10mm is the all-around Outdoorsman’s Caliber of Choice

The 10mm is gaining popularity, especially for those who are avid outdoorsmen.

A brief history

Dating back to the 1986 FBI Miami shootout which resulted in the creation of this cartridge. The 10mm never gain popularity and accepted by law enforcement agencies around the country. This was due to the excessive recoil which many to-be, and in the field LEO who scored poorly. Thus the stripped down 10mm, anemic 10mm or weak 10mm also known as the 40 S&W was born. Full power 10mm sits between between the .357 magnum and .44 magnum.

Current era

Modern 9mm such as the Federal HST and Speer Gold Dot has taken the FBI and many law enforcement agencies across the country by storm. With wounding ballistics equating to the 40S&W. Subsequently, in the past couple of years the FBI decided to switch to the 9mm .

For your urban EDC concealed carry, the common chambered 9mm handguns are perfectly suitable and preferred for stopping the two legged beast. The 9mm is my EDC choice of caliber for urban carry.

Top view. Shot through watermelon and a wet newspaper pack. By no means this test was to simulate bullets through any human or animal tissue/bone.

Side view

Defensive use

While out in the woods, National Forest and wilderness. A gun chambered to support full power 10mm is an all-around, versatile choice for stopping your two legged and four legged threats. Most states that have National Forest and parks allow open carry. This preferred carry method is due to the size of the gun, ease of access, and your hiking backpack equipped with straps all around for greater support and comfort.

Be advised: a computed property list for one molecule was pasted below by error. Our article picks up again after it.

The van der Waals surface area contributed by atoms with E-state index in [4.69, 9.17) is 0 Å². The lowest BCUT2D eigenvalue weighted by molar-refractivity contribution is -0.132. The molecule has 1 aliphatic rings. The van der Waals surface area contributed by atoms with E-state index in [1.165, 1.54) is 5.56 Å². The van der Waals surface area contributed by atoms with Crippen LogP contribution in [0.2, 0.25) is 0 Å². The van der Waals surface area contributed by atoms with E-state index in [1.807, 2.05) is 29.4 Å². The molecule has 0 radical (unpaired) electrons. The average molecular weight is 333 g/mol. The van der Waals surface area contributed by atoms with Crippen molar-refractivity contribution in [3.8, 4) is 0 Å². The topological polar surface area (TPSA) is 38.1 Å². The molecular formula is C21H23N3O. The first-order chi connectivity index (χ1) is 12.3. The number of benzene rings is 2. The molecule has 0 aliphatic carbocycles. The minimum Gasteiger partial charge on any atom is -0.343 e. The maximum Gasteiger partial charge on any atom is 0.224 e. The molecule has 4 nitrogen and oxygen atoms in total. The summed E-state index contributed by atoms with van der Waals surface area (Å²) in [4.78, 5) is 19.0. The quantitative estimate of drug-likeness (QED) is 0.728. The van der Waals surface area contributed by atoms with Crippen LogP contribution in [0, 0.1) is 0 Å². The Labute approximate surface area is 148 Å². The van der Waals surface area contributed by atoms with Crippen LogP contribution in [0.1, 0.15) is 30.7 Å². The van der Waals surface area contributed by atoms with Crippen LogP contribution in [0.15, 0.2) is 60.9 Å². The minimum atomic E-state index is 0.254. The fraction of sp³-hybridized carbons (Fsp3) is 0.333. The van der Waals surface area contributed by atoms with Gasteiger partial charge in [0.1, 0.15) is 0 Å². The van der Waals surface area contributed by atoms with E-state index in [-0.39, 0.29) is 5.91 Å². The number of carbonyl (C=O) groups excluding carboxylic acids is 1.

A Glock 20 gen 4 is what I carry in such environments and terrain. The Glock is “ugly 😆 “, durable, less metal parts that reduces the chances of corrosion in a long rainy day hikes. When referring to 10mm down the lines of this article, I will only be referencing full power 10mm defensive/hunting loads. Which is what the round was originally design, and the whole point of carrying a 10mm for protection verses the 40, or watered down 10mm. In this section, emphasis will be on outdoor carry for protection against wild animals that you may encounter in the United States.

Carrying full hiking gear with Glock 20 in Safariland ALS retention holster

1) It’s not too heavy. For years big-bore revolvers have been the overwhelming choice for backup or primary carry in bear country, and with good reason. Calibers like the .44 Remington Magnum, .454 Casull, .500 Smith & Wesson are all capable of generating energy levels above 1,000 foot-pounds. One would tell you that, you need to carry shotgun with slugs on your two to three day hike. Theoretically, a larger and faster hitting projectile striking the intended target has a greater chance in rapid incapacitatin. You could use a 50AE or a bazooka on a moose and grizzly dropping it DRT. But that’s only if you can easily carry such weapon along with all your other gear and the ability to accurately guarantee a hit with the first shot while the animal is on the move. But this not la-la land, so let’s get back to reality.